China is the world’s steel giant, accounting for half of the world’s production and consumption. The next largest market is the EU at just 10%, which demonstrates just how much the Chinese market drives the global steel industry.
Investments in infrastructure, construction and manufacturing have driven China’s exceptional economic growth and the country’s demand for steel. As purchasing power increases, China is shifting from investment-led growth toward consumer-led growth, which raises concerns about the country’s future demand for steel.
Demand drivers in real estate and automotive
Steel demand depends on economic growth. China’s gross domestic product growth slowed to 6.7% in 2016, while fixed investment (such as buildings and machinery) grew at only 3.2%. Compare this to growth levels of 10% and 12% respectively in 2010 and it’s clear to see why some are concerned.
However, China’s national statistics show industrial output grew by more than 6% in the first two months of 2017, signalling a stabilising of the economy. In addition, policy makers are targeting 6.5% growth for 2017 suggesting steel demand should remain stable.
In 2016, housing sales surged on easy credit and market speculation, thus supporting steel demand. The price surged enough to prompt policymakers to intervene to stabilise the market. Despite their efforts, however, property investment in January and February rose nearly 9% from a year earlier. This clearly shows that the housing market is doing anything but slowing down. As the construction sector makes up almost half of China’s steel demand, the country’s overall steel demand should at least remain stable.
The automobile sector is another important contributor to Chinese steel demand. Car sales were boosted in 2016 after solid governmental tax cuts. As the tax cut winds-down over 2017, near-term sales are expected to remain flat. However, due to rising household incomes, the long-term forecast is for sales and production in China to grow, thus further increasing the demand for steel.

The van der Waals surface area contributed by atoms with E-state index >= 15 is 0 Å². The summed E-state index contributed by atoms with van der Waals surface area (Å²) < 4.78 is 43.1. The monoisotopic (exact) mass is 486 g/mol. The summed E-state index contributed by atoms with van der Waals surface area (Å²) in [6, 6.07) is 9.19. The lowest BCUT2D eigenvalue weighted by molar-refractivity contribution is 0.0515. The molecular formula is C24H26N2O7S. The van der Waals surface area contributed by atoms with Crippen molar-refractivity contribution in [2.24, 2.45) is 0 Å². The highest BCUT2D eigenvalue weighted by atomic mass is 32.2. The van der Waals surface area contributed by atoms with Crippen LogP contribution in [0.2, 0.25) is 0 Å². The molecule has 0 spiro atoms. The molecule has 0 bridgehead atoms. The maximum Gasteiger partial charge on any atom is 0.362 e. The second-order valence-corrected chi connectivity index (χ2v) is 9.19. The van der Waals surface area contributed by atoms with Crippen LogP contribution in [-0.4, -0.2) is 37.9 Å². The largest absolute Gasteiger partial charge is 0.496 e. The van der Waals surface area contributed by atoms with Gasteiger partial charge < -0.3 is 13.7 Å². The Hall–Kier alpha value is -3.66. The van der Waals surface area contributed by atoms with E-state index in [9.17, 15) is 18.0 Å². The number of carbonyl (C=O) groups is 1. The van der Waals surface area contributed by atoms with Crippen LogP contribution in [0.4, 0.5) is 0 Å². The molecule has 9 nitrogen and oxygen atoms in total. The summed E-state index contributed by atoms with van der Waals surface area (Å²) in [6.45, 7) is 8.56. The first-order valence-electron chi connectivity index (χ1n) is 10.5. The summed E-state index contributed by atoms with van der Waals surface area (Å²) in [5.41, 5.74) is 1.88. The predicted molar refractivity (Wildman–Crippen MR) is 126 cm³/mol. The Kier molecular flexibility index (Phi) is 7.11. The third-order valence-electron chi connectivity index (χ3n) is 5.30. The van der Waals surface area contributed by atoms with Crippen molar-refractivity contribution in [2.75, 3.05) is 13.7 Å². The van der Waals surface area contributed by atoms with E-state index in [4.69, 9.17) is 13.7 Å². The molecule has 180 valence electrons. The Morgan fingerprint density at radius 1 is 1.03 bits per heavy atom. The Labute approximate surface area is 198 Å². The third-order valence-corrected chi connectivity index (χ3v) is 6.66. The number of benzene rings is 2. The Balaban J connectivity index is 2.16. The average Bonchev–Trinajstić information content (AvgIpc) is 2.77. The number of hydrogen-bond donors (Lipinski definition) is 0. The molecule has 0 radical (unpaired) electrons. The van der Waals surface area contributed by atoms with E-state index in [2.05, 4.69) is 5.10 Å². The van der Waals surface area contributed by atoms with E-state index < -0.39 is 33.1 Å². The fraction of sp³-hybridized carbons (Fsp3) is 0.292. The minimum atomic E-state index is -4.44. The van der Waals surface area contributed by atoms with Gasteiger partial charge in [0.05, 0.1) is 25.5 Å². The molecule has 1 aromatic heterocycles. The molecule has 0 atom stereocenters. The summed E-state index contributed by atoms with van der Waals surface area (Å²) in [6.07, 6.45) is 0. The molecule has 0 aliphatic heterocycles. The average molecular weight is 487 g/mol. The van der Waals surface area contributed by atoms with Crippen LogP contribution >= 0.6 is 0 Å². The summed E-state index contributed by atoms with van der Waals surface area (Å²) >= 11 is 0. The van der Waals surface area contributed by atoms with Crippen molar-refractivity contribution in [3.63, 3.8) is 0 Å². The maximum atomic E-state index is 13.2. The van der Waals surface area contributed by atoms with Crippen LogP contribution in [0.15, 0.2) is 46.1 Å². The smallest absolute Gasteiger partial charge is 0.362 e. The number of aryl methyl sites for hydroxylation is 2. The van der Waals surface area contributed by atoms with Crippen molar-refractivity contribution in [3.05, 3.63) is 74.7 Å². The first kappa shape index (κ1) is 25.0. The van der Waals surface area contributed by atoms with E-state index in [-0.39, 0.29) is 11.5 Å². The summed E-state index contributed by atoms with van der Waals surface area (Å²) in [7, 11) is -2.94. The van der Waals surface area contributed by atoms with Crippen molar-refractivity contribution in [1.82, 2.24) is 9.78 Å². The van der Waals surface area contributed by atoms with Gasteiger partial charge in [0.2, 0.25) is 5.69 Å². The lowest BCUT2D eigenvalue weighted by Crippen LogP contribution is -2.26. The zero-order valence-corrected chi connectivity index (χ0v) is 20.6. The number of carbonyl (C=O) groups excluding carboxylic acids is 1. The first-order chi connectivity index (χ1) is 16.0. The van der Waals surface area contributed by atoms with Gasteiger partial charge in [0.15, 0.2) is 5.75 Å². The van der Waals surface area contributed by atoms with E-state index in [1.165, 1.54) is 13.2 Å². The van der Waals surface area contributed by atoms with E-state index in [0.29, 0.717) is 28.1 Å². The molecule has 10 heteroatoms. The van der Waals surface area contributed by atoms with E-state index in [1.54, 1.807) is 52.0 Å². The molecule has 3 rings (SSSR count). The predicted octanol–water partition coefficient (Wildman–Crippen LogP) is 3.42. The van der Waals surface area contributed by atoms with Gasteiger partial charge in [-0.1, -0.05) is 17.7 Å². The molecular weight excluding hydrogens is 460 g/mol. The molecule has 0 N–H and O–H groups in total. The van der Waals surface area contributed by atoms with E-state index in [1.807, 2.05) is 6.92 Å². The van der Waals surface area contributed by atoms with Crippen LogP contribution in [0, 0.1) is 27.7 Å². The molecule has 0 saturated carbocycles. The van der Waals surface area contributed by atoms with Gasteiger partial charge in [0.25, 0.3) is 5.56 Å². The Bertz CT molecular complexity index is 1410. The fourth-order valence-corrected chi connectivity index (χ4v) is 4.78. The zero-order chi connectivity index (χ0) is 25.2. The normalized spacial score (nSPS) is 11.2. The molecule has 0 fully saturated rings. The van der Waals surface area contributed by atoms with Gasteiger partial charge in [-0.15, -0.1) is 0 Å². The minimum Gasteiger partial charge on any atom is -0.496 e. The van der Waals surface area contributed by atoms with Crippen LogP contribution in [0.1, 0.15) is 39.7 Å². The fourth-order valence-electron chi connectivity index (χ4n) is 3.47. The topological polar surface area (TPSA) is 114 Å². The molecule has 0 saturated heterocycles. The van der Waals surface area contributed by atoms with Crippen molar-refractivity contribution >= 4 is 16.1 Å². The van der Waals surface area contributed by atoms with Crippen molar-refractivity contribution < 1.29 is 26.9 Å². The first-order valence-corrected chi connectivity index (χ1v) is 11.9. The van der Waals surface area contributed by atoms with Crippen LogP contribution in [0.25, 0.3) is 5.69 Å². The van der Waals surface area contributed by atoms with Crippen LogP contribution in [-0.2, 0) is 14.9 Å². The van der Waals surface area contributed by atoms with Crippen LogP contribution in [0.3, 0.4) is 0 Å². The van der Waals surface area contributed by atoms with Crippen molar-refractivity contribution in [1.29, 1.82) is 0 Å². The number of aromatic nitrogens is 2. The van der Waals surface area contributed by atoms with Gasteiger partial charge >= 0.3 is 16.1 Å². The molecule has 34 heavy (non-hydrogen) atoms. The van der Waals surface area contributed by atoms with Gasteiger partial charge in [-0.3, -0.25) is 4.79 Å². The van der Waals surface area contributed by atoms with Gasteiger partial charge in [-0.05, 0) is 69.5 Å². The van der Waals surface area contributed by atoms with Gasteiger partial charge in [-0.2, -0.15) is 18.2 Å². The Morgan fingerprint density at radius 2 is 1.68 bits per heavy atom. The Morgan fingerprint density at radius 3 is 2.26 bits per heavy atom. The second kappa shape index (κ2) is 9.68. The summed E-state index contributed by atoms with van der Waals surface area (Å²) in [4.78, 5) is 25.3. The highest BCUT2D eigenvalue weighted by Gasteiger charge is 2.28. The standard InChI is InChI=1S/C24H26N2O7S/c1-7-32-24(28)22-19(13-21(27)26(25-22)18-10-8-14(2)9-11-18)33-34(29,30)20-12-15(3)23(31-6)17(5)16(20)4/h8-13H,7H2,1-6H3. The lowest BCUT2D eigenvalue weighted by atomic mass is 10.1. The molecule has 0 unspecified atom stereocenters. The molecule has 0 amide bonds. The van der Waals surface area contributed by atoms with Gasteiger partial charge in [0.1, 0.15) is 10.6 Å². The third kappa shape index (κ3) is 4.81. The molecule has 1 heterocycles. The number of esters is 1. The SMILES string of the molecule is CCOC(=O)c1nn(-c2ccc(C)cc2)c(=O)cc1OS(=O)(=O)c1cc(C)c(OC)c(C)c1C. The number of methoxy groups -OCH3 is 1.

Reducing excess capacity
Despite generally high steel demand, the country suffers from significant excess capacity. Inefficient steel mills and high pollution levels have led top planners to restrict steel and coal output, with plans to cut up to 150 million tons of steel capacity and 800 million tons of coal by 2020. Consequently, these mine closures have been driving up the global price of coking coal, a major ingredient used in steelmaking.
China still needs to import higher-grade iron ore
To produce steel, iron ore must be converted using coking coal. Iron ore comes in various grades of iron content; the lower the grade of iron ore, the greater the volume of coking coal required to make the conversion. Last year the prices of both iron ore and coking coal surged, with iron ore doubling and coking coal tripling in price.
As China holds only lower grade iron ore, and coking coal prices remain relatively high, it is more profitable, and less polluting, to use the higher-grade ore found on the international market. This bodes well for neighbouring Australia, as it’s likely to see increased demand for its higher-grade iron ore.
While China’s steel demand will depend on factors such as economic growth, the construction sector and the automobile sector, the nation’s aim to cut excess capacity and reduce pollution levels should keep the demand for importing iron ore strong going forward.